Now matter how much someone tries to imagine what opening a relationship may feel like, seeing a partner giddy for someone else may be unexpectedly challenging, especially if they become flooded with “New Relationship Energy” (NRE) which may cloud a person’s judgment. It’s important to plan routine relationship check-ins. Scheduling times for sitting down and talking through relationship updates, particular challenges, emerging concerns, or to simply ask for needed support, can do wonders in preventing misunderstanding or conflict.

In addition to the added dynamics brought into play from new partnerships, normal life challenges create complexity that will have to always be considered. Kids act up. Work gets busy. Vacations need to happen. It can be easy to forget to plan quality time with your partner, when energy is invested in others, but NRE eventually fades, and nobody wants to find they’ve neglected the person they love and hold dearly once the initial excitement of a new relationship begins to wane. Routine check-ins also allow a couple to reflect on their own relationship status - where it may need adjustments or a little fine-tuning. Relationship agreements should provide a high level CNM roadmap, which a couple can navigate together, while each partner should reflect on their personal boundaries before forming any agreement.

Seek Knowledge. Leverage Resources.

The CNM landscape brings along a myriad of cultural and lifestyle differences that require orientation. Learning becomes a lifelong endeavor. There are some great non-traditional relationship support groups that can be leveraged for all flavors of CNM, and which provide excellent resources for attaining knowledge, while also building community. It can be refreshing to discover that you are not alone in many of the challenges you may be having; it can be validating and affirming to share the many positive experiences that may come your way. Many virtual events create safe spaces for one-on-one and group connection, while social media tools such as Facebook and other platforms, create effective tools for crowd-sourcing opinions or participating in more comprehensive discussions on a variety of interesting CNM topics. Learning more, by way of a healthy reading list or by subscribing to CNM-oriented podcasts, may also be helpful.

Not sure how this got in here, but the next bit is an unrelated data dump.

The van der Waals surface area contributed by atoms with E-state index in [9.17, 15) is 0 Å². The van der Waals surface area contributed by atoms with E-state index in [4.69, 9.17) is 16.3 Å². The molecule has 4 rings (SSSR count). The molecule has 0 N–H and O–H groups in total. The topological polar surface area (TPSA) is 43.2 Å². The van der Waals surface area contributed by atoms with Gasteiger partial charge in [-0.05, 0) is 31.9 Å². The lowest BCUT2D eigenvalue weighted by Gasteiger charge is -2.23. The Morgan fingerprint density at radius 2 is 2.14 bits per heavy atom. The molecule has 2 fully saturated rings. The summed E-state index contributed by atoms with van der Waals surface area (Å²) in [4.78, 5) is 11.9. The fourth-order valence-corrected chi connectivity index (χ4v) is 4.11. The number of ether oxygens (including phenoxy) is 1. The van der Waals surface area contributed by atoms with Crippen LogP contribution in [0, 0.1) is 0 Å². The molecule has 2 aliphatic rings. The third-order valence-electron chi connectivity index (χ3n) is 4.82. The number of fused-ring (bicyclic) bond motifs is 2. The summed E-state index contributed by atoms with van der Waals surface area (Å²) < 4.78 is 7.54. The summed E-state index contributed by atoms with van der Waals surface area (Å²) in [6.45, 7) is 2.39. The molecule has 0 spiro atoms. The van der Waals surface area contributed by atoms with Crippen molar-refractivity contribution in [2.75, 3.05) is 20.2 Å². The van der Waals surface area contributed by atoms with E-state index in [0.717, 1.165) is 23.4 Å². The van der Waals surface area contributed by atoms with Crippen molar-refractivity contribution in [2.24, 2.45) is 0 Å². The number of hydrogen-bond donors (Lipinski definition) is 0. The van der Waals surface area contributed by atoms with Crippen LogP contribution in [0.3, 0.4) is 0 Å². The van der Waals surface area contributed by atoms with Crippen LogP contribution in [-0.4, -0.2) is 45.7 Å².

Consider Relationship Therapy

Most importantly, if you are finding the path toward opening up is feeling particularly difficult, or your partner and you aren’t seeing eye-to-eye, it is best to find a relationship therapist that understands non-traditional relationship structures. Many therapists that do not have experience working with CNM clients or identify that way, themselves, have a harder time preventing mono-normative biases from entering into the therapy space. Those uncomfortable with CNM, may sometimes lean toward pushing their clients to avoid or temper their exploration, or may unconsciously judge one partner who is aggressively wanting to open the relationship. Fortunately, a demand for services has led to a growing network of experienced CNM-experienced therapists to choose from that provide ethical, affirming, and non-judgeental support for a growing population.

Additional Resources:

Books: More Than Two, Polysecure, The Ethical Slut
Podcasts: Savage Lovecast, Multiamory, Playing With Fire
Blogs and Websites:,